Some would pay their congratulations in themes of verse and prose, by some little devices, as their genius dictated, or according to what they thought would please; and, perhaps, the least of all, not able to do any one of those things, would ramble into the garden, or the field, and gather what it thought the prettiest flower it could find, though, perhaps, it might be but a simple weed. The parents would be more gratified by such a variety than if the whole of them had acted on a concerted plan, and each had made exactly the same offering

This would have the cold appearance of contrivance, or the harsh one of control.

But of all unwelcome things, nothing would more afflict the parents than to know that the whole of them had afterwards got together by the ears, boys and girls, fighting, reviling and abusing each other about which was the best or the worst present.-Thomas Paine.

No man but a blockhead ever wrote except for money.-Samuel Johnson.

NLY in broken gleams and partial light has the sun of Liberty yet beamed among men, yet all progress hath she called forth.

Liberty came to a race crouching under Egyptian whips, and led them forth from the House of Bondage She hardened them in the desert and made of them a race of conquerors. The free spirit

of the Mosaic law took their thinkers up to heights where they beheld the unity of God, and inspired their poets

with strains that

yet phrase the high

est exaltations of thought.

Liberty dawned on thePhoenician coast and ships passed the Pillars of

Hercules to plow

the unknown seas❤ She broke in partial light on Greece, and marble grew to shapes of ideal beauty, words became the instru

that glorified the Elizabethan age. It was the spirit that brought a crowned tyrant to the block that planted here the seed of a mighty tree. It was the energy of ancient freedom that, the moment it had gained unity, made Spain the mightiest power of the world, only to fall to the lowest depths of weakness when tyranny succeeded liberty. See, in France, all intellectual vigor dying under the tyranny of the seventeenth century to revive in splendor as Liberty awoke in the eighteenth, and on the enfranchisement

Bright Star! would I were steadfast as

thou art

Not in lone splendor hung aloft the night, And watching, with eternal lids apart, Like Nature's patient, sleepless Eremite, The moving waters at their priest-like task Of pure ablution round earth's human

shores,

Or gazing on the new soft-fallen mask Or gazing on the new soft-fallen mask Of snow upon the mountains and the

moors

No-yet still steadfast, still unchangeable, Pillowed upon my fair love's ripening breast,

To feel for ever its soft fall and swell, Awake for ever in a sweet unrest,

Still, still to hear her tender-taken breath,

And so live ever-or else swoon to death.

"Last Sonnet," by John Keats

ments of subtlest thought, and against the scanty militia of all free cities the countless hosts of the Great King broke like surges against a rock. She cast her beams on the four-acre farms of Italian husbandmen, and born of her strength a power came forth that conquered the world! She glinted from shields of German warriors, and Augustus wept his legions. Out of the night that followed her eclipse, her slanting rays fell again on free cities, and a lost learning revived, modern civilization began, a new world was unveiled; and as Liberty grew so grew art, wealth, power, knowledge and refinement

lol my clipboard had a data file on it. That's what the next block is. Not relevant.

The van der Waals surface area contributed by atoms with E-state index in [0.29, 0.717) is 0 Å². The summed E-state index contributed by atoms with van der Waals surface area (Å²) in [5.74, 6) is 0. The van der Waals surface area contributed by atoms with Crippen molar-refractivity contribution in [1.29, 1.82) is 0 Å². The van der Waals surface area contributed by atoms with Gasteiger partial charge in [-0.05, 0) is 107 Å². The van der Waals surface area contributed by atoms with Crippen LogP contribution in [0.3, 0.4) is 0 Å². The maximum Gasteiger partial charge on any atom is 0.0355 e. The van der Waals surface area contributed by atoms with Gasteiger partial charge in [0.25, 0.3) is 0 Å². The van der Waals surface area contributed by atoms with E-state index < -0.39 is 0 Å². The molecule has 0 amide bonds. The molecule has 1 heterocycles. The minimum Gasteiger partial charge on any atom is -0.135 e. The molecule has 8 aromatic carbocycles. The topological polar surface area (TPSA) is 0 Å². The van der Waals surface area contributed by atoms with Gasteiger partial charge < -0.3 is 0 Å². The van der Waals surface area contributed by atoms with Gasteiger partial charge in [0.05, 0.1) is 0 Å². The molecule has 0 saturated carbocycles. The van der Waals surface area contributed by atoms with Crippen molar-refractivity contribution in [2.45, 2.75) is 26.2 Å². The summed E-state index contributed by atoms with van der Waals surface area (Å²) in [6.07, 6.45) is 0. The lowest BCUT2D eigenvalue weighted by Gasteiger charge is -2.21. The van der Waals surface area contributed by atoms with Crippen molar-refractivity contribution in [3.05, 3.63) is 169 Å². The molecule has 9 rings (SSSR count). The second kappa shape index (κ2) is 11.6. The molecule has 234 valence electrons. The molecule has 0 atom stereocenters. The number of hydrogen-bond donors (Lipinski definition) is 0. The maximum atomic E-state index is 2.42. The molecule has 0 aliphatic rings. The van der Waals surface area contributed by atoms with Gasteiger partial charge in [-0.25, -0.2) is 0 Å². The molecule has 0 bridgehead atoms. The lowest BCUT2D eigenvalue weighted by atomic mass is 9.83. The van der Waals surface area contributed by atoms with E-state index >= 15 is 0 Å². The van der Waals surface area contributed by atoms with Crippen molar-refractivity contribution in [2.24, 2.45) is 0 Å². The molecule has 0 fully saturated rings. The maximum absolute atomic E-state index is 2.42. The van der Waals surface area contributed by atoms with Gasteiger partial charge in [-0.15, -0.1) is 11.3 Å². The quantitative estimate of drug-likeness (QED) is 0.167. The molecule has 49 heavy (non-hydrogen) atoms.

In the history of every nation we may read the same truth. It was the strength born of Magna Charta that won Crecy and Agincourt. It was the revival of Liberty from the despotism of the Tudors

of the French peas-
ants in the great
revolution, basing
the wonderful
in our time laughed
strength that has

at disaster.
What Liberty
shall do for the
nation that fully
accepts and loyally
cherishes her, the
wondrous inven-
tions, which are the
marked features of

this century, give us but a hint .

A hundred years have passed since the fast friend of American liberty-the great Earl Chatham-rose to make his last appeal for the preservation, on the basis of justice, of that English-speaking empire, in which he saw the grandest possibility of the future. Is it too soon to hope that the future may hold the realization of his vision in a nobler form than even he imagined, and that it may be the mission of this Republic to unite all the nations of English speech, whether they grow beneath the Northern Star or Southern Cross, in a league which by insuring justice, promoting peace, and liberating commerce, will be the forerunner of a world-wide federation that will make war the possibility of a past age, and turn to works of usefulness the enormous forcesnow dedicated to destruc

tion, . Is this the dream of dreamers? One brought to the world the message that it might be reality. But they crucified him between two thieves.

Not till it accepts that message can the world have peace. Look over the history of the past. What is it but a record of the woes inflicted by man on man, of wrong producing wrong, and crime fresh crime? It must be so till justice is acknowledged and liberty is law

Who is Liberty that we should doubt her; that we should set bounds to her, and say, "Thus far shalt thou come and no farther!" Is she not peace? is she not prosperity? is she not progress? nay, is she not the goal towards which all progress strives?